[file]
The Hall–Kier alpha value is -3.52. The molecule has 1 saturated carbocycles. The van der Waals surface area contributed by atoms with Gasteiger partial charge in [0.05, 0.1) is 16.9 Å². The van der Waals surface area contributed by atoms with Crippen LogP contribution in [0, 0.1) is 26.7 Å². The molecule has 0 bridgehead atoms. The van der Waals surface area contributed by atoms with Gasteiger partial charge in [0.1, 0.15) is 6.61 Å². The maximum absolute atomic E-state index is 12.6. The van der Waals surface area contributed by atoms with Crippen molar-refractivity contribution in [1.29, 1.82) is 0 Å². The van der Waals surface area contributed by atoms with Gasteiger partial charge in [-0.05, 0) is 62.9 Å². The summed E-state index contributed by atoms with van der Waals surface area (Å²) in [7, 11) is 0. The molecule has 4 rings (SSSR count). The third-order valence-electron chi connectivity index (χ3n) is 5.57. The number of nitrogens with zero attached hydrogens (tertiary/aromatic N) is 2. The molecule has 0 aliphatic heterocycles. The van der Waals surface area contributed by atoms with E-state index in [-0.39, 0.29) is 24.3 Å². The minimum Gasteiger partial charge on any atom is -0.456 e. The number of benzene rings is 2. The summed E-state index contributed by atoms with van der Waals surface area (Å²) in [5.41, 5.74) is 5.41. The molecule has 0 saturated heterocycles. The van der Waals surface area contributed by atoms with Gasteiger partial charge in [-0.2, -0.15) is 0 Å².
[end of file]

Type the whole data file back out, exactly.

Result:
The Hall–Kier alpha value is -3.52. The molecule has 1 saturated carbocycles. The van der Waals surface area contributed by atoms with Gasteiger partial charge in [0.05, 0.1) is 16.9 Å². The van der Waals surface area contributed by atoms with Crippen LogP contribution in [0, 0.1) is 26.7 Å². The molecule has 0 bridgehead atoms. The van der Waals surface area contributed by atoms with Gasteiger partial charge in [0.1, 0.15) is 6.61 Å². The maximum absolute atomic E-state index is 12.6. The van der Waals surface area contributed by atoms with Crippen molar-refractivity contribution in [1.29, 1.82) is 0 Å². The van der Waals surface area contributed by atoms with Gasteiger partial charge in [-0.05, 0) is 62.9 Å². The summed E-state index contributed by atoms with van der Waals surface area (Å²) in [7, 11) is 0. The molecule has 4 rings (SSSR count). The third-order valence-electron chi connectivity index (χ3n) is 5.57. The number of nitrogens with zero attached hydrogens (tertiary/aromatic N) is 2. The molecule has 0 aliphatic heterocycles. The van der Waals surface area contributed by atoms with E-state index in [-0.39, 0.29) is 24.3 Å². The minimum Gasteiger partial charge on any atom is -0.456 e. The number of benzene rings is 2. The summed E-state index contributed by atoms with van der Waals surface area (Å²) in [5.41, 5.74) is 5.41. The molecule has 0 saturated heterocycles. The van der Waals surface area contributed by atoms with Gasteiger partial charge in [-0.2, -0.15) is 0 Å².